Join now
Log in Join

Need expat info for China?

Join InterNations to meet other expats where you live and read more articles like China: Introduction & Key Facts with relevant information for expats.

David Thyne

Living in China, from the USA

"At the first Shanghai Get-Together I met several American expats. I am very grateful that they shared their experience with me."

Diana Anhaus-Brey

Living in China, from Germany

"It is just so easy to find other international people and global minds with InterNations. I didn´t know there were so many in Shanghai."

InterNations - a community of trust

China: Introduction & Key Facts

This section gives you a brief introduction to this vast and diverse country. You can find information on the country, its people, and some practical necessities for planning your move. The article on China’s climate, for example, will help you plan what clothes to pack for the different seasons.

In our other sections we’ve covered lots of pertinent information to help you with your move, from articles on work permits to taxation, from housing to safety. Before you start reading about the details of the visa requirements and looking at different health insurance plans, it’s good to get some general information about China first. That way, you have a basis upon which to build your knowledge of what living in this Asian country will be like.

China’s Growing Population

China, the fourth largest country in the world, is also the most populous. China’s enormous and growing population is its greatest resource, but also its biggest challenge. According to the latest estimates, the population will continue growing at a rate of 10 million people per year until 2033, when it should peak at around 1.5 billion. China’s relatively low population density of 145/km² is deceiving, as this does not take into account the vast disparity between the high number of people living in China’s eastern coastal cities compared to the relatively uninhabited western plains. China’s rapid urbanization is also placing enormous pressure on the land, water resources, and infrastructure of China’s mega-metropolises. Only 26.4% of China’s population was living in urban areas in 1990. As of 2013, this percentage had climbed to 53.7% and is still quickly rising.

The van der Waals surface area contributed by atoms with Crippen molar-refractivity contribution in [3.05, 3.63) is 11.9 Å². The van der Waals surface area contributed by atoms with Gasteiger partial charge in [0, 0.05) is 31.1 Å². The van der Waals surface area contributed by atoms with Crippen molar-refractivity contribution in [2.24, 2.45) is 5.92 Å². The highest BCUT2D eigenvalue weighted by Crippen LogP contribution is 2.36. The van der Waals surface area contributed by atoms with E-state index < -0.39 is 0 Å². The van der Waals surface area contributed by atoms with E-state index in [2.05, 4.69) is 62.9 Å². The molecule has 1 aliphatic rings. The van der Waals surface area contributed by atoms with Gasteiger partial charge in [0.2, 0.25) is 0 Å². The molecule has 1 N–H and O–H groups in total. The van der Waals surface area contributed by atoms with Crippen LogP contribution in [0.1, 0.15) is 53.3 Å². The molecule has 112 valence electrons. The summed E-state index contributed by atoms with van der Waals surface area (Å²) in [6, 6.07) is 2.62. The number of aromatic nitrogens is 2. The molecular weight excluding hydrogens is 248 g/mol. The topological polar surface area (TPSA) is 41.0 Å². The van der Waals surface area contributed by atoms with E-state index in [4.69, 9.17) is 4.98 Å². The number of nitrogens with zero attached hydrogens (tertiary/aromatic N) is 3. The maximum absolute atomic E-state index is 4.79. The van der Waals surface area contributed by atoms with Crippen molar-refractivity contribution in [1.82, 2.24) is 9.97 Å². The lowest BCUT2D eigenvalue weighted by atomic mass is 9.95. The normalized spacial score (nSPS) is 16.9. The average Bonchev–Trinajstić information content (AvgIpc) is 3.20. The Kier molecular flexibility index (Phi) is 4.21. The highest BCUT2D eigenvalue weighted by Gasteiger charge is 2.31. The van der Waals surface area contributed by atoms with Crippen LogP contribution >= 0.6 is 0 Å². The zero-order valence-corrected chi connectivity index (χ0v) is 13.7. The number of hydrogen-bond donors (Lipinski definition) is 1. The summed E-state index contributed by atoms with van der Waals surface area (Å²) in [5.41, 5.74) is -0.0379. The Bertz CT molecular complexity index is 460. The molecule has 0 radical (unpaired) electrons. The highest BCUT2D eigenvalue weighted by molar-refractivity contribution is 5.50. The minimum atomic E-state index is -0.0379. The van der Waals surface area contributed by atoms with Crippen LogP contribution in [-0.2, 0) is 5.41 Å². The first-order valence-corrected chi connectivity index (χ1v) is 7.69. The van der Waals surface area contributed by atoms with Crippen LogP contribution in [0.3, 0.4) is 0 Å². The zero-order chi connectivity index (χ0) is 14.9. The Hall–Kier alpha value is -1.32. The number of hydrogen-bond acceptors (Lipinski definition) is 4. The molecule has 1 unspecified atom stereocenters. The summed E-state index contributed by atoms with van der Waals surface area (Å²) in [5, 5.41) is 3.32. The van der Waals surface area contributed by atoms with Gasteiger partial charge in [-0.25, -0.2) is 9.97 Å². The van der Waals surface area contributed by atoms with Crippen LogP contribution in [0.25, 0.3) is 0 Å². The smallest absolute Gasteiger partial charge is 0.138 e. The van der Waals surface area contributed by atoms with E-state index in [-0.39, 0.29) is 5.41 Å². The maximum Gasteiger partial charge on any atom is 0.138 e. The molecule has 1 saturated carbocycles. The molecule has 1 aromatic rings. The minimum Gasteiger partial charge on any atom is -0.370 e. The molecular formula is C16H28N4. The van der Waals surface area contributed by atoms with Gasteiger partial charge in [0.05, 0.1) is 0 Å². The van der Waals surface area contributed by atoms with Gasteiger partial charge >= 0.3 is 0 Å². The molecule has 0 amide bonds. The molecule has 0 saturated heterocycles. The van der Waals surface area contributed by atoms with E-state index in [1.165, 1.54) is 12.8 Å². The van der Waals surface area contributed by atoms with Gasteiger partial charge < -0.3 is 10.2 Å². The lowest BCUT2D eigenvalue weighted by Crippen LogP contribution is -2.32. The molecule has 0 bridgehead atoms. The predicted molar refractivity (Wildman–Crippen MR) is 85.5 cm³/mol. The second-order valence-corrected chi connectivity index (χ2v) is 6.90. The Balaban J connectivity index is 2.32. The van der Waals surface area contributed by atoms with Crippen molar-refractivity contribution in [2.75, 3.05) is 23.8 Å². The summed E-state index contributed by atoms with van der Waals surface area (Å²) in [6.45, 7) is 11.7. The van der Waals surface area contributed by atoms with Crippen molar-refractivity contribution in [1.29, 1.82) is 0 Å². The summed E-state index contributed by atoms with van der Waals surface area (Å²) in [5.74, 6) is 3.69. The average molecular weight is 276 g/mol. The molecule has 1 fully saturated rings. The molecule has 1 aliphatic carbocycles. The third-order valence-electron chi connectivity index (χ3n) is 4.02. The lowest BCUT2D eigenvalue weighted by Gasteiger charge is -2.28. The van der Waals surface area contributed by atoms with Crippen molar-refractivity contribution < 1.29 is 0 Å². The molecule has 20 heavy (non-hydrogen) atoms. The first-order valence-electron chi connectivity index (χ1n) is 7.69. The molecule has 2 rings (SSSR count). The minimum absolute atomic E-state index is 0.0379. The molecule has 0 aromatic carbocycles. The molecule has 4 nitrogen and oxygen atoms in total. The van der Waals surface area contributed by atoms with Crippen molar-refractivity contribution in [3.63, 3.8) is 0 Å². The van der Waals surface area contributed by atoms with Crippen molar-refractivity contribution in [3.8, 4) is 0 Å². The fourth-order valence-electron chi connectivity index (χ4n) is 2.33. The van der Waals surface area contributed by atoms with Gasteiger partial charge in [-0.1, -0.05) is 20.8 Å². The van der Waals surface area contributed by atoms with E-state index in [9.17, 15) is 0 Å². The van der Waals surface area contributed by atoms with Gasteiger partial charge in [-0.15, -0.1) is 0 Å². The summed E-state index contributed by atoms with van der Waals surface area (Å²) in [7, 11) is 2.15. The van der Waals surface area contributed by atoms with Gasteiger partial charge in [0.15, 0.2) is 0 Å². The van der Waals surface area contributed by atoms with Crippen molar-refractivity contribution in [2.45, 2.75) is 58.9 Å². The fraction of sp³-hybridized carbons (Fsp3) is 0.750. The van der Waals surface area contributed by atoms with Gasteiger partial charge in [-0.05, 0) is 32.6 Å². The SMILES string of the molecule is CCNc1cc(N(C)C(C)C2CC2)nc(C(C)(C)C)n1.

Climate and Air Pollution

China is divided into five different climatic zones — the north and northeast (including Beijing), the northwest, central (including Shanghai), the south, and Tibet. In Beijing, temperatures regularly drop below freezing in the winter, but also rise above 40°C in the summer. Shanghai’s winters are also cold but a bit milder than in the country’s capital and the summers are hot and humid. Spring and autumn are the nicest seasons in China and also the times when the levels of smog are usually lowest. This air pollution not only results in hazy days, but is also a health risk and one of the biggest nationwide problems facing China today.

InterNations Expat Magazine